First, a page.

Image of a fist holding a Hungarian flag.

Hungary’s multivector foreign policy

Playing All Sides

January 2021, Number 11.01

Hungary has gained political attention way beyond what would seem normal for a country of its size (less than 100,000 square kilometers), population (9.7 million) or economic weight (0.2% of world nominal gross domestic product, or GDP). This is due to the unique political course it has taken since2010 when Prime Minister Viktor Orbán was elected and formed his government. He was reelected in 2014 and 2018 and has a fair chance to continue in office after 2022. When Orbán’s Fidesz party came into office in free and fair elections in 2010, its main effort was to guarantee it would not lose subsequent elections. As a former Fidesz politician insightfully quoted Orbán: “We need to win only once, but we need to win big.” The realization of this project started immediately. The following elements seem to be the most important:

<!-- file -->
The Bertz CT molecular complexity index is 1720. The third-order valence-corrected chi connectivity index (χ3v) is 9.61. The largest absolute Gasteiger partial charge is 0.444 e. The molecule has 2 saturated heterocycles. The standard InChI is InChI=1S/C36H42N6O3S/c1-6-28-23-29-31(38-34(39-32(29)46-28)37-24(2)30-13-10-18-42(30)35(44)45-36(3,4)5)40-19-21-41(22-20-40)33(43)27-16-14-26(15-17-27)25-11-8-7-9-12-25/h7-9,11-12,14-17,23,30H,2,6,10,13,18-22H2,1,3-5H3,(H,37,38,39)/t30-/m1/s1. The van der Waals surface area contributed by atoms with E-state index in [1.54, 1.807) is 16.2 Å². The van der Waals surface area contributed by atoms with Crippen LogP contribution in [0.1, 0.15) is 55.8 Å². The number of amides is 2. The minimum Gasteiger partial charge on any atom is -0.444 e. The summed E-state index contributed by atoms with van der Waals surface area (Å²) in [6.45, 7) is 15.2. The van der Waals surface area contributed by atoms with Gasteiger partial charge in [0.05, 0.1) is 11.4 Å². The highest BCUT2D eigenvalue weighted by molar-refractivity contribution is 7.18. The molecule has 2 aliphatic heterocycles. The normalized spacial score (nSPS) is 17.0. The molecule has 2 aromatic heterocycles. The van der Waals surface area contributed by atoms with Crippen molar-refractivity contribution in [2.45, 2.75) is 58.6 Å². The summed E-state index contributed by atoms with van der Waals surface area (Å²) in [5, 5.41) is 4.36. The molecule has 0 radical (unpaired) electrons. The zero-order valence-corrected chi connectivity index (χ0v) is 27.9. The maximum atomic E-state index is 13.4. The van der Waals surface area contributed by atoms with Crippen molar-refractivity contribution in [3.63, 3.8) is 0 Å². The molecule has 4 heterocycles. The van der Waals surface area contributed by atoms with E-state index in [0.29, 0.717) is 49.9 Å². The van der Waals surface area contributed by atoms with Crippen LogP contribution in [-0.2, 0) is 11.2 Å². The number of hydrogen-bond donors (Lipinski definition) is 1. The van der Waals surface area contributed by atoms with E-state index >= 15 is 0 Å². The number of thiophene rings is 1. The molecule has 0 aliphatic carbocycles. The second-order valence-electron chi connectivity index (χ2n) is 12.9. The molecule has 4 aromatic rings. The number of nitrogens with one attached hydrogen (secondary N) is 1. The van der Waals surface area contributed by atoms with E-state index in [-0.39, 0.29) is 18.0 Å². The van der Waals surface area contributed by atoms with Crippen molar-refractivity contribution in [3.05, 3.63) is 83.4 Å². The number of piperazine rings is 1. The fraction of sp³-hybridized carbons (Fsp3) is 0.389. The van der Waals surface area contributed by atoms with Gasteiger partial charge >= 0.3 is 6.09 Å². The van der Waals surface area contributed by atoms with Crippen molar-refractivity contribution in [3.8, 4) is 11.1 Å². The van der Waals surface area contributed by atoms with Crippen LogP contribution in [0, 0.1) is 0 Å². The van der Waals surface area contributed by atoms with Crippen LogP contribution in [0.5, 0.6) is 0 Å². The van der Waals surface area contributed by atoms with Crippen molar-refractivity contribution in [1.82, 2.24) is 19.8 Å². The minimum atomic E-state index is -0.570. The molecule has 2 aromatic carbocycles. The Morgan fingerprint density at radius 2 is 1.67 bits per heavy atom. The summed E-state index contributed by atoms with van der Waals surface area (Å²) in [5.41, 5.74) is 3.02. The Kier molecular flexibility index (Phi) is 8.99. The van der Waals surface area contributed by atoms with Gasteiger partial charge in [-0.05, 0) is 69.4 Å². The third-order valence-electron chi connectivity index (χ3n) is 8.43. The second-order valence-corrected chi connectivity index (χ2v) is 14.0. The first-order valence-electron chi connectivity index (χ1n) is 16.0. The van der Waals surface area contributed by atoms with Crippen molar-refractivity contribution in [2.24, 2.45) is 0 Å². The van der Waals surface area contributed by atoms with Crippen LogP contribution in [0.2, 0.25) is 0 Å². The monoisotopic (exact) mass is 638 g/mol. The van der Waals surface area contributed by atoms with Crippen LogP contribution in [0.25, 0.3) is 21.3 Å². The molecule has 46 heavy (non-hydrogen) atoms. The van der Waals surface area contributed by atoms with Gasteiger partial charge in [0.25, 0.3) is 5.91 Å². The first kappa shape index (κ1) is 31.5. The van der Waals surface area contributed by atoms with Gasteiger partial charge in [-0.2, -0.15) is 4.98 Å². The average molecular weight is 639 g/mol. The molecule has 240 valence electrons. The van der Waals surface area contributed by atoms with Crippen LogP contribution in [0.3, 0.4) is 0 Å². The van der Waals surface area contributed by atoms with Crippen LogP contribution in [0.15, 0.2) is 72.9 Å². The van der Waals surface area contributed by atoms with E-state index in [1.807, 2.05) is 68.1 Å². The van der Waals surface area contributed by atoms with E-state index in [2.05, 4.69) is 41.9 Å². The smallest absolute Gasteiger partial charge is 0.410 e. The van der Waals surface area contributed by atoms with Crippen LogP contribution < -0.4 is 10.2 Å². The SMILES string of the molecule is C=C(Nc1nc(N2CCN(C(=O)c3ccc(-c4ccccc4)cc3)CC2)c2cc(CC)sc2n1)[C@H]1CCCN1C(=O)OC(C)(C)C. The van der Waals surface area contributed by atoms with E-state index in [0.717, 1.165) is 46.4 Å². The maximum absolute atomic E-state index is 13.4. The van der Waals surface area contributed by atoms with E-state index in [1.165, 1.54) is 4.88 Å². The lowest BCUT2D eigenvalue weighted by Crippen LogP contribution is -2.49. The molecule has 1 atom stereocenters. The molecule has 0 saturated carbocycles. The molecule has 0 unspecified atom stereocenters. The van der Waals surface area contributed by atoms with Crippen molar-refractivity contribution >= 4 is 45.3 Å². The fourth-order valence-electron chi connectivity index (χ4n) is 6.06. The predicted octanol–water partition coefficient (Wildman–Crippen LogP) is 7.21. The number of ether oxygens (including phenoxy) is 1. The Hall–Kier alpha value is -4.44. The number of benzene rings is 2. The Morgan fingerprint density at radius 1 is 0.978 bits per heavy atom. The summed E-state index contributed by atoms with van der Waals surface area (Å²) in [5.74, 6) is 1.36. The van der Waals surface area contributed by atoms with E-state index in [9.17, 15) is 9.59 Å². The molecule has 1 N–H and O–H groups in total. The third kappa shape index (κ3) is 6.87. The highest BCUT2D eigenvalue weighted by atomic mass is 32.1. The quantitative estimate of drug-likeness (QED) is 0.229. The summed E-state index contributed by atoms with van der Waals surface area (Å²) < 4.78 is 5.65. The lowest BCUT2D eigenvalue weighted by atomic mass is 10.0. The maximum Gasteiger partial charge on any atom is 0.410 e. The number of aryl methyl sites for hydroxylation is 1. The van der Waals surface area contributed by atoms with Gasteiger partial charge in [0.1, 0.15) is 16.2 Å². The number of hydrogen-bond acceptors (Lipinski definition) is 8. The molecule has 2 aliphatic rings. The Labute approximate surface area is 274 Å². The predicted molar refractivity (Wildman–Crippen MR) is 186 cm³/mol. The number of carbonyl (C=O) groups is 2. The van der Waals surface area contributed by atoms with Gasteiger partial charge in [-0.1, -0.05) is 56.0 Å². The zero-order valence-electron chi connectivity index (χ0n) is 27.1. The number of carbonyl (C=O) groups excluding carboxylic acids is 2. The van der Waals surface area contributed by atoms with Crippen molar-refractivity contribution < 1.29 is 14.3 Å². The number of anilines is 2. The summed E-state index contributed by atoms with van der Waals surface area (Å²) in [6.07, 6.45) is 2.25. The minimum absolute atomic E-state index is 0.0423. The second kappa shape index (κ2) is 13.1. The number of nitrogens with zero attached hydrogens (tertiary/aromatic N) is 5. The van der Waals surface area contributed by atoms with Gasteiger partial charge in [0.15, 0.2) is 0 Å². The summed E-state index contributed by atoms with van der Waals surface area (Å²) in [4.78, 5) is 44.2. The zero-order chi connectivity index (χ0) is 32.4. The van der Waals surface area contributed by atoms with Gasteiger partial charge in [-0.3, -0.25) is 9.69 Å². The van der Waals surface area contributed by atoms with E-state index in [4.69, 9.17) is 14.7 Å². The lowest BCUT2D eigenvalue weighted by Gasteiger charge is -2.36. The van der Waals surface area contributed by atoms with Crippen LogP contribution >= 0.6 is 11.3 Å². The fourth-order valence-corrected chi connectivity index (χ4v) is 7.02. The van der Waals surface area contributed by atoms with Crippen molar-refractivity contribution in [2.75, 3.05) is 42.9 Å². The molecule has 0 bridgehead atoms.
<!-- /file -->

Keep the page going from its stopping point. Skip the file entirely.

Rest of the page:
1. The government promptly announced that ethnic Hungarians beyond the border were eligible for Hungarian citizenship. Although unacceptable to some of Hungary’s neighbors, such as Slovakia and Ukraine, where dual citizenship was not recognized, other states, including Romania and Serbia, where together 1.4-1.5 million Hungarians lived, could take advantage of it...”

Excerpt from Pál Dunay, “Playing All Sides,” per Concordiam: Journal of European Security Defense Issues 11, No. 1, 2021: 16-23.

This article reflects the views of the author and are not necessarily the official policy of the United States, Germany, or any other governments.